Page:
If there are exceptional grounds, for special cases the National Board of Health and Welfare may consent to an extension of the period specified in Section 4 for storage in a frozen state.

If consent is given the National Board of Health and Welfare shall determine the further period during which storage may take place.

Consent may be subject to conditions. It may be revoked if the conditions are disregarded or if there are other grounds for revocation.

Chapter 6. Insemination

Conditions for treatment

Section 1
Insemination may be carried out only if the woman is married or cohabiting. Written consent for insemination is required from the spouse or cohabitee.

Under the provisions of the Registered Partnership Act (1994:1117) it follows that references in this chapter to spouses also apply to registered partners.

Where treatment may be carried out

Section 2
Without the permission of the National Board of Health and Welfare, insemination with sperm from a man to whom the woman is not married or with whom the woman does not cohabit may not be carried out other than at publicly financed hospitals. Such insemination shall be carried out under the supervision of a doctor specialising in gynaecology and obstetrics.

Special review

Section 3
For insemination referred to in Section 2 the doctor shall review whether, considering the medical, psychological and social circumstances of the spouses or cohabitees, it is appropriate for insemination to take place. The insemination may only be carried out if it can be assumed that the prospective child will grow up under good conditions.

If insemination is refused, the spouses or cohabitees may request that the National Board of Health and Welfare review the matter.

Choice of sperm donor

Section 4
For insemination referred to in Section 2 the doctor shall select a suitable sperm donor. Sperm from a deceased donor may not be used for insemination. Data concerning the donor shall be recorded in a special journal. This shall be retained for at least 70 years.

Right to information

Section 5
A person conceived through insemination with sperm from a man to whom the woman is not married or with whom the woman does not cohabit has the right to access the data on the donor recorded in the hospital’s special journal, if he or she has reached sufficient maturity.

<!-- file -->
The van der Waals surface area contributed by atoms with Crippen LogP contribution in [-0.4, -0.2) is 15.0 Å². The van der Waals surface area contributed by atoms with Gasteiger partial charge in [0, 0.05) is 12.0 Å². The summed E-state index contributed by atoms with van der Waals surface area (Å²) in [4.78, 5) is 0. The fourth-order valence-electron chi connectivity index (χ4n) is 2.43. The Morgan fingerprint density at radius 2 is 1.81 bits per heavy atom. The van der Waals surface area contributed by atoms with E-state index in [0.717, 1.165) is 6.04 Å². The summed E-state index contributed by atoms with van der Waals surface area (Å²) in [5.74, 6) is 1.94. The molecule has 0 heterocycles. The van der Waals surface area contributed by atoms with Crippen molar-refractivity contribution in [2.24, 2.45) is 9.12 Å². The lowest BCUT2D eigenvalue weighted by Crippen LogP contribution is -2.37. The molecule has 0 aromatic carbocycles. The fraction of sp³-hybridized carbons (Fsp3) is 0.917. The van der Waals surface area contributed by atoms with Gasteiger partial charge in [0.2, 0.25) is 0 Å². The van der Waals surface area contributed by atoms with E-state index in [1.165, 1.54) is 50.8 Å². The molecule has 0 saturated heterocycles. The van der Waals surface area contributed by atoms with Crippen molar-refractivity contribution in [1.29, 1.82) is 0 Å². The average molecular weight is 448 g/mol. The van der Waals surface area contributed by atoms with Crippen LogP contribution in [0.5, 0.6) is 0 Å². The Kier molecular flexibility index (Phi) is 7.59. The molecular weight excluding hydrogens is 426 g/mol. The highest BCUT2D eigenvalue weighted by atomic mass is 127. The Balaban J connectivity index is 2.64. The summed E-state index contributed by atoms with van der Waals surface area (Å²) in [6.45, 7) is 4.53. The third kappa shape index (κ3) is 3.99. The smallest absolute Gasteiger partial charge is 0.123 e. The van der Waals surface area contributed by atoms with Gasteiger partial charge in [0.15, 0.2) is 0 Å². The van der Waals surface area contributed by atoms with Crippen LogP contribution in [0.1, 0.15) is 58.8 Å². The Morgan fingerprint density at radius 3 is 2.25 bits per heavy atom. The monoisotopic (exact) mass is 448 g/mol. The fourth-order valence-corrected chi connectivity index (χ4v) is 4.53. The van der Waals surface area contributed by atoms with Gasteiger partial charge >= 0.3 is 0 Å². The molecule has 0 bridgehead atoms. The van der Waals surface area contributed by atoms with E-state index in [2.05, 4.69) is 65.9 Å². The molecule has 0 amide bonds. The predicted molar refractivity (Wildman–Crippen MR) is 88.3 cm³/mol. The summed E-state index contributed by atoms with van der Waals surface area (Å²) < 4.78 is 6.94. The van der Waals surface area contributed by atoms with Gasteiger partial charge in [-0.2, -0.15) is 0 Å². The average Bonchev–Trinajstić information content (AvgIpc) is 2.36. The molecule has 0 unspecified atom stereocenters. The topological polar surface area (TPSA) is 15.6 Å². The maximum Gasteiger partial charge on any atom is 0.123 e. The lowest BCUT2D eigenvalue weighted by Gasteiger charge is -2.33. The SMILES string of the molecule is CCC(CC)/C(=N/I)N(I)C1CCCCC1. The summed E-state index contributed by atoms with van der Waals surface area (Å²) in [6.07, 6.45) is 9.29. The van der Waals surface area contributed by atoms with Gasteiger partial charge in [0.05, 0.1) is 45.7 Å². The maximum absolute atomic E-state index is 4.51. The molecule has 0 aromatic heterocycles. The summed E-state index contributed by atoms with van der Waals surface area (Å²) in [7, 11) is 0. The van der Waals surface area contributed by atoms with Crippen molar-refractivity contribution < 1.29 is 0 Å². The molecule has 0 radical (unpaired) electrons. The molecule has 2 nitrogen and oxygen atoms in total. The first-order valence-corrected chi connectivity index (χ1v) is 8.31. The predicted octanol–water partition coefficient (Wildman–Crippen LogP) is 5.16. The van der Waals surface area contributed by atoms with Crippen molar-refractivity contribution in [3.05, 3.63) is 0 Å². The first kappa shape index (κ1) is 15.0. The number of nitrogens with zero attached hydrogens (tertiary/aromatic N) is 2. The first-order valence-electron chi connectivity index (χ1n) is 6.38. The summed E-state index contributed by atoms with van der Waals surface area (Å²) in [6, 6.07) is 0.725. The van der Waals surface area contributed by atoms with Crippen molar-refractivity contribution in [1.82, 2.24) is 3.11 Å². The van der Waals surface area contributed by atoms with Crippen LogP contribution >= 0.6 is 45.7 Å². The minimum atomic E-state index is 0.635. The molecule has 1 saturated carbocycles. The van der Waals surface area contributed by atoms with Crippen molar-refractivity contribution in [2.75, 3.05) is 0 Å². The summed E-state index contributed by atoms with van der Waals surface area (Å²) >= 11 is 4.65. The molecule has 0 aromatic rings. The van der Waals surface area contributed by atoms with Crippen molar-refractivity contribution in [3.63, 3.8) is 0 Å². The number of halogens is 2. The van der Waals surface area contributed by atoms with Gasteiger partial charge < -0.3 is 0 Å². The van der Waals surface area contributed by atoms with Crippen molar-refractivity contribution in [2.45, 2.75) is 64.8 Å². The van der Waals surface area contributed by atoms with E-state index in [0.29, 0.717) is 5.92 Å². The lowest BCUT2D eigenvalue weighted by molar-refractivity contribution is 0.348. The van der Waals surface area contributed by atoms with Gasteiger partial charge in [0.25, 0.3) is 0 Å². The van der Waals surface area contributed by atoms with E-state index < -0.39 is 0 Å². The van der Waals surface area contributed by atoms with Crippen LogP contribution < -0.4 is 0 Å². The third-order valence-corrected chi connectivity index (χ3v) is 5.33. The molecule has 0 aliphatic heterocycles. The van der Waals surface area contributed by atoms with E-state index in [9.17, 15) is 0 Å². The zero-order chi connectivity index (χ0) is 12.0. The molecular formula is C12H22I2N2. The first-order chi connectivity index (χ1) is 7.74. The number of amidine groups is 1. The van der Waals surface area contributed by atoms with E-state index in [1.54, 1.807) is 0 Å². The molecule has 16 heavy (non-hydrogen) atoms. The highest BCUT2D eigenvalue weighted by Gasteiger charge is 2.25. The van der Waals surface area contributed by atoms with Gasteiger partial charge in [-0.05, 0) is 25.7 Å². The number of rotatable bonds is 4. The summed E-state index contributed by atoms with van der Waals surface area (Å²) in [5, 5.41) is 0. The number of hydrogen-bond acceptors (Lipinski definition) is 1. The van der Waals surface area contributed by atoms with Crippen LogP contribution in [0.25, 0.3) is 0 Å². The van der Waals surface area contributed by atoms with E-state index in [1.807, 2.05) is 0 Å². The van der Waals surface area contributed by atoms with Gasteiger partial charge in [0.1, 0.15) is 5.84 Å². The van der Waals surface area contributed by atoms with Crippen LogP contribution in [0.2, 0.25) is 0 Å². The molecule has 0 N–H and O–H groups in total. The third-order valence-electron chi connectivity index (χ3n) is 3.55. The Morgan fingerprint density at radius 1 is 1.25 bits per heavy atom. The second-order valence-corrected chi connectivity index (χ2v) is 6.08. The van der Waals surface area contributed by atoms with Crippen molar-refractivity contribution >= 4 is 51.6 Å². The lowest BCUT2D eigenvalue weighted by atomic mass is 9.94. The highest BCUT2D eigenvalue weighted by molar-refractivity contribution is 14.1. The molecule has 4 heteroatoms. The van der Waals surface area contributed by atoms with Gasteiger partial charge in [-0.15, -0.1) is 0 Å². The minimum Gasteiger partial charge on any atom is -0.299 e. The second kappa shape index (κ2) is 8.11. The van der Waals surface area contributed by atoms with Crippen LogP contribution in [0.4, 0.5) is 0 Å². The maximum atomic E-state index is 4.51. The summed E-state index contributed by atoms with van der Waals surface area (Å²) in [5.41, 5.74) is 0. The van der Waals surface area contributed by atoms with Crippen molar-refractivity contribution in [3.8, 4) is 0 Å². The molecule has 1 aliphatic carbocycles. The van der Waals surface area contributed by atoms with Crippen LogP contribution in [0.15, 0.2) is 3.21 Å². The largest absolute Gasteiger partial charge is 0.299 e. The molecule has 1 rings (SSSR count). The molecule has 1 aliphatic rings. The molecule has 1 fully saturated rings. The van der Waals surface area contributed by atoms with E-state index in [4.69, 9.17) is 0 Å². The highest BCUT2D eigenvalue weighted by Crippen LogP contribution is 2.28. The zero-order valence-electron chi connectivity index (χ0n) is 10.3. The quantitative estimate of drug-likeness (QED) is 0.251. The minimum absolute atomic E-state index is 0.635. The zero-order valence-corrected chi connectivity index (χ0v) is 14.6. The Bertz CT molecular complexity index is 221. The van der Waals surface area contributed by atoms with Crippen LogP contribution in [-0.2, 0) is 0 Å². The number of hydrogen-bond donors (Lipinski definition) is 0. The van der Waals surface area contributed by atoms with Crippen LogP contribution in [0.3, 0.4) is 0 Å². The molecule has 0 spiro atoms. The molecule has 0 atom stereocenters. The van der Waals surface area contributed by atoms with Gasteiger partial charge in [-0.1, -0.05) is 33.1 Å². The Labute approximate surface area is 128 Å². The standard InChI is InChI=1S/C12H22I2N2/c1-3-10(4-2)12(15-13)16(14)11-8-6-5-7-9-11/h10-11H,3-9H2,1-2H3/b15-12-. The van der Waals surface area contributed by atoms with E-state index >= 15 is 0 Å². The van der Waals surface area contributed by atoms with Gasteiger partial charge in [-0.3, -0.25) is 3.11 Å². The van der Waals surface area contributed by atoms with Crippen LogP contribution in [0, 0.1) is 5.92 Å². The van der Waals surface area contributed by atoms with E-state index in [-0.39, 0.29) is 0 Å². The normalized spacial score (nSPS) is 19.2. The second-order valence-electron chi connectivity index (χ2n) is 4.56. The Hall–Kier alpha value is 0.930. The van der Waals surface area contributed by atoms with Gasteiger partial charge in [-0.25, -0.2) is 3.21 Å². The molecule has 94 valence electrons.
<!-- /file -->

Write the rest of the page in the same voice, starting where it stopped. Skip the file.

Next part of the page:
If a person has reason to assume that he or she was conceived through such insemination, the social welfare committee is obliged, on request, to help this person find out if there are any data recorded in a special journal.

Duty to provide information to a court

Section 6
If, in a case concerning paternity or parenthood, as defined in Chapter 1, Section 9 of the Children and Parents Code, it is necessary to obtain existing data on an insemination, the person responsible for the insemination or another person with access to the data is obliged to disclose this information at the request of a court.

Import of sperm

Section 7
Frozen sperm may not be imported into the country without the permission of the National Board of Health and Welfare.

Chapter 7. Fertilisation outside the body

Introductory provision

Section 1
This chapter contains provisions on

1. fertilisation of a woman’s egg outside her body, and

2. introduction of a fertilised egg into a woman’s body.

Under the provisions of the Registered Partnership Act (1994:1117) it follows that references in this chapter to spouses also apply to registered partners.

Conditions for treatment

Section 2
A donor of an egg or sperm shall be of age. The donor shall provide written consent for the egg to be fertilised or for the sperm to be used for fertilisation. The donor may revoke his or her consent up to the time of fertilisation.

Section 3
A fertilised egg may be introduced into a woman’s body only if the woman is married or cohabiting and the spouse or cohabitee gives written consent to this. If the egg is not the woman’s own, the egg shall have been fertilised using the husband’s or cohabitee’s sperm.

Where treatment may be carried out

Section 4
Without the permission of the National Board of Health and Welfare, fertilisation of an egg from a woman into whose body the egg is to be introduced, using sperm from the woman’s husband or cohabitee, may not take place other than at publicly financed hospitals. What has been stated also applies to the introduction of the egg into a woman’s body.

If the egg is not from the woman or if the sperm is not from the woman’s husband or cohabitee, fertilisation and introduction of the egg may only take place at hospitals which have set up units for training doctors under an agreement between the universities conducting medical training programmes and the county councils concerned.

Special review

Section 5
If fertilisation outside the body is to take place with an egg other than the woman’s own or with sperm from a man who is not the woman’s husband or cohabitee, a doctor shall review whether, considering the medical, psychological and social circumstances of the spouses or cohabitees, it is appropriate for fertilisation outside the body to be carried out. Fertilisation outside the body may only be carried out if it can be assumed that the prospective child will grow up under good conditions.